>
> When Q5 turns on (at reg) it will pull the lower end of R3 to ground.
> R3 is now between +Vin and ground.

Right.  As I said, "All current during that time flows thru R3 and R13,
..."


*****************************************************************
Embed Inc, embedded system specialists in Littleton Massachusetts
(978) 742-9014, http://www.embedinc.com

--
http://www.piclist.com#nomail Going offline? Don't AutoReply us!
email EraseMElistservspam_OUTspamTakeThisOuTmitvma.mit.edu with SET PICList DIGEST in the body

2003\06\19@085107 by Olin Lathrop

face picon face
> Have you looked at the TrenchFET's from Vishay Siliconix? The
> particular one I am looking at is the Si5447DC, which is a P channel
> one, but they also come as N channel. These are 1.8V rated, and looking
> at the transfer curve will be well able to self oscillate a coil with a
> feedback winding at 1.5V. The knee of the transfer curve is about 1.1V.
> Output characteristics show a drain current of about 1.5A at Vds of
> 0.5V with Vgs = 1.5V, before it starts to go round the corner towards
> zero current.
>
> At this rate it probably would not work to the 0.9V you show on your
> circuit, but may be an alternative worth looking at. The device comes
> in an "8 pin" 1208 package which seems to be getting popular these days.

I was not aware of these devices, but I was hoping to run this from a
single NiMH cell down to empty.  That's about 800mV, so I didn't quite
achieve that, but the closer the better.  The real power will be switched
by a FET driven from the 5V created by this low voltage booster.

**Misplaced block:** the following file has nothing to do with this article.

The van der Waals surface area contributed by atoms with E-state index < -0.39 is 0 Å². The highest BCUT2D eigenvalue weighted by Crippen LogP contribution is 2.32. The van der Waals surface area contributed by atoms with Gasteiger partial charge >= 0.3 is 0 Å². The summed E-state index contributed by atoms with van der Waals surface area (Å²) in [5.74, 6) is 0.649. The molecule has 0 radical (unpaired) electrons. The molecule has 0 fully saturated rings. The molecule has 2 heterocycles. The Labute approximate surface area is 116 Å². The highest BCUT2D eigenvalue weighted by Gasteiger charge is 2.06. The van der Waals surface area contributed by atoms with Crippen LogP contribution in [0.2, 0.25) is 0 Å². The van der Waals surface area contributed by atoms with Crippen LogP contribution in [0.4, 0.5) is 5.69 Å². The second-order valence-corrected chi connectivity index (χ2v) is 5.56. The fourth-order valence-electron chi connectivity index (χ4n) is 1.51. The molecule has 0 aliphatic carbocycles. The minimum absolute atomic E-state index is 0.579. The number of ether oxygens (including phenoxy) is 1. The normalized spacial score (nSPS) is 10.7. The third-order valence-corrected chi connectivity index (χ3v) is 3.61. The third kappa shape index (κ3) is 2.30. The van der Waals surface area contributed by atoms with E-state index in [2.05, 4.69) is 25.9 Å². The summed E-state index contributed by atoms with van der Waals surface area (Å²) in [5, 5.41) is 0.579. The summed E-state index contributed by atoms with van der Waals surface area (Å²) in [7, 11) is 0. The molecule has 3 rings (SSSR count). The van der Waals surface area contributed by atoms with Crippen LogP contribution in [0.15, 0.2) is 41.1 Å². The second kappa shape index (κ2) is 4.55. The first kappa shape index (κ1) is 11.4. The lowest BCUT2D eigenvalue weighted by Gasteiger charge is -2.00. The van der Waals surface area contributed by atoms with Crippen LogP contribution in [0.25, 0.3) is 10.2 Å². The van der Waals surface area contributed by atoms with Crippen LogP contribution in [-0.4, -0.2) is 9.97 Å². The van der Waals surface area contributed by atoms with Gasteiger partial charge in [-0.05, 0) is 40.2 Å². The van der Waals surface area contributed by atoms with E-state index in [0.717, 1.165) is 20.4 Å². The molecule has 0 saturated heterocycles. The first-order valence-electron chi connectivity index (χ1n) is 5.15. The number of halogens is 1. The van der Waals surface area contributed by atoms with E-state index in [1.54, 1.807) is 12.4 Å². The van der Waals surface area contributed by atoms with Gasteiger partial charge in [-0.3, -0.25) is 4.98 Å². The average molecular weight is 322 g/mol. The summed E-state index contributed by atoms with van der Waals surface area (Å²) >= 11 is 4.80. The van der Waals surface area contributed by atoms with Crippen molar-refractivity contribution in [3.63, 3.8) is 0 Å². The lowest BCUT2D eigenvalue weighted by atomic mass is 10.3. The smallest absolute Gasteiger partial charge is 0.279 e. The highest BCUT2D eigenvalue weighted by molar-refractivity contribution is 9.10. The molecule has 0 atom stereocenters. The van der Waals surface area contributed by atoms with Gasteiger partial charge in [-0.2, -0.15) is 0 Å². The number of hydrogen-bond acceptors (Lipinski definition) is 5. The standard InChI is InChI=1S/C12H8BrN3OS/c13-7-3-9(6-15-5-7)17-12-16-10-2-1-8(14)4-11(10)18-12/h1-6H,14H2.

*****************************************************************
Embed Inc, embedded system specialists in Littleton Massachusetts
(978) 742-9014, http://www.embedinc.com

--
http://www.piclist.com#nomail Going offline? Don't AutoReply us!
email listservspamspam_OUTmitvma.mit.edu with SET PICList DIGEST in the body

2003\06\19@090814 by Bob Ammerman

picon face
Oops, sorry!

----- Original Message -----
From: "Olin Lathrop" <@spam@olin_piclistKILLspamspamEMBEDINC.COM>
To: <KILLspamPICLISTKILLspamspamMITVMA.MIT.EDU>
Sent: Thursday, June 19, 2003 8:32 AM
Subject: Re: [EE]: Low voltage boost regulator


{Quote hidden}

--
http://www.piclist.com#nomail Going offline? Don't AutoReply us!
email spamBeGonelistservspamBeGonespammitvma.mit.edu with SET PICList DIGEST in the body

2003\06\21@123300 by Dave Dilatush

picon face
Olin wrote...

>I thought the dumb low voltage boost regulator might be useful in general,
>so I put the schematic at http://www.embedinc.com/pic/lvboost.pdf.

Nice circuit: a "vampire" converter that can suck all the blood
out of a single-cell battery while producing a regulated 5V
output, using nothing but cheap jelly-bean components.

This has beaucoup uses.  Thanks for posting it.

DD

--
http://www.piclist.com hint: PICList Posts must start with ONE topic:
[PIC]:,[SX]:,[AVR]: ->uP ONLY! [EE]:,[OT]: ->Other [BUY]:,[AD]: ->Ads

More... (looser matching)
- Last day of these posts
- In 2003 , 2004 only
- Today
- New search...